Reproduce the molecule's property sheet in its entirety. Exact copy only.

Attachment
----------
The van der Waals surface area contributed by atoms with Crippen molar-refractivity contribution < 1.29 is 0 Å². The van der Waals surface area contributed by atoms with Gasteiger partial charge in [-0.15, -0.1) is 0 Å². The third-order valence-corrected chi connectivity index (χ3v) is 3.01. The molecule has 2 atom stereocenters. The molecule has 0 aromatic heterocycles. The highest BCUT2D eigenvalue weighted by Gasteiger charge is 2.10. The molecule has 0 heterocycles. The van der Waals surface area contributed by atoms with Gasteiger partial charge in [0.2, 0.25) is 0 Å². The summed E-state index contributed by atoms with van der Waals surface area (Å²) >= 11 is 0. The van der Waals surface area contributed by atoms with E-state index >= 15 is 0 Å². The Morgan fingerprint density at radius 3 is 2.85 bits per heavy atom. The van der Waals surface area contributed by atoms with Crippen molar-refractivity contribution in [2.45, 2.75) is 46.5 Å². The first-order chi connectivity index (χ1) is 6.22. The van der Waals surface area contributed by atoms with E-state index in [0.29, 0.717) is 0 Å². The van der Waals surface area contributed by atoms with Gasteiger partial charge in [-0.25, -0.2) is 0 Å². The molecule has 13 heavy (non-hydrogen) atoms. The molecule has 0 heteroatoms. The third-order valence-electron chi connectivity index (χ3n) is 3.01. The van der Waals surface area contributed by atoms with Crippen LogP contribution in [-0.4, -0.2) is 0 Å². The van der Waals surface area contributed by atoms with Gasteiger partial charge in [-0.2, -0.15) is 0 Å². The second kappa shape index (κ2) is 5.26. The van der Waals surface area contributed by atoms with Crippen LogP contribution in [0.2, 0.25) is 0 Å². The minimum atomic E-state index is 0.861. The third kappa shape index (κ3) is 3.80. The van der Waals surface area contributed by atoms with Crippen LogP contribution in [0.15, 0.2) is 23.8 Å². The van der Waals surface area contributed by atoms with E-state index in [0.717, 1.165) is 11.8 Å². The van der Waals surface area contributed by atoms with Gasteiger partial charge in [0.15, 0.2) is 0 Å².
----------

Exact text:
The van der Waals surface area contributed by atoms with Crippen molar-refractivity contribution < 1.29 is 0 Å². The van der Waals surface area contributed by atoms with Gasteiger partial charge in [-0.15, -0.1) is 0 Å². The third-order valence-corrected chi connectivity index (χ3v) is 3.01. The molecule has 2 atom stereocenters. The molecule has 0 aromatic heterocycles. The highest BCUT2D eigenvalue weighted by Gasteiger charge is 2.10. The molecule has 0 heterocycles. The van der Waals surface area contributed by atoms with Gasteiger partial charge in [0.2, 0.25) is 0 Å². The summed E-state index contributed by atoms with van der Waals surface area (Å²) >= 11 is 0. The van der Waals surface area contributed by atoms with E-state index >= 15 is 0 Å². The Morgan fingerprint density at radius 3 is 2.85 bits per heavy atom. The van der Waals surface area contributed by atoms with Crippen molar-refractivity contribution in [2.45, 2.75) is 46.5 Å². The first-order chi connectivity index (χ1) is 6.22. The van der Waals surface area contributed by atoms with E-state index in [0.29, 0.717) is 0 Å². The van der Waals surface area contributed by atoms with Gasteiger partial charge in [-0.25, -0.2) is 0 Å². The molecule has 13 heavy (non-hydrogen) atoms. The molecule has 0 heteroatoms. The third-order valence-electron chi connectivity index (χ3n) is 3.01. The van der Waals surface area contributed by atoms with Crippen LogP contribution in [-0.4, -0.2) is 0 Å². The van der Waals surface area contributed by atoms with Gasteiger partial charge in [-0.2, -0.15) is 0 Å². The second kappa shape index (κ2) is 5.26. The van der Waals surface area contributed by atoms with Crippen LogP contribution in [0.2, 0.25) is 0 Å². The minimum atomic E-state index is 0.861. The third kappa shape index (κ3) is 3.80. The van der Waals surface area contributed by atoms with Crippen LogP contribution in [0.15, 0.2) is 23.8 Å². The van der Waals surface area contributed by atoms with E-state index in [0.717, 1.165) is 11.8 Å². The van der Waals surface area contributed by atoms with Gasteiger partial charge in [0.15, 0.2) is 0 Å².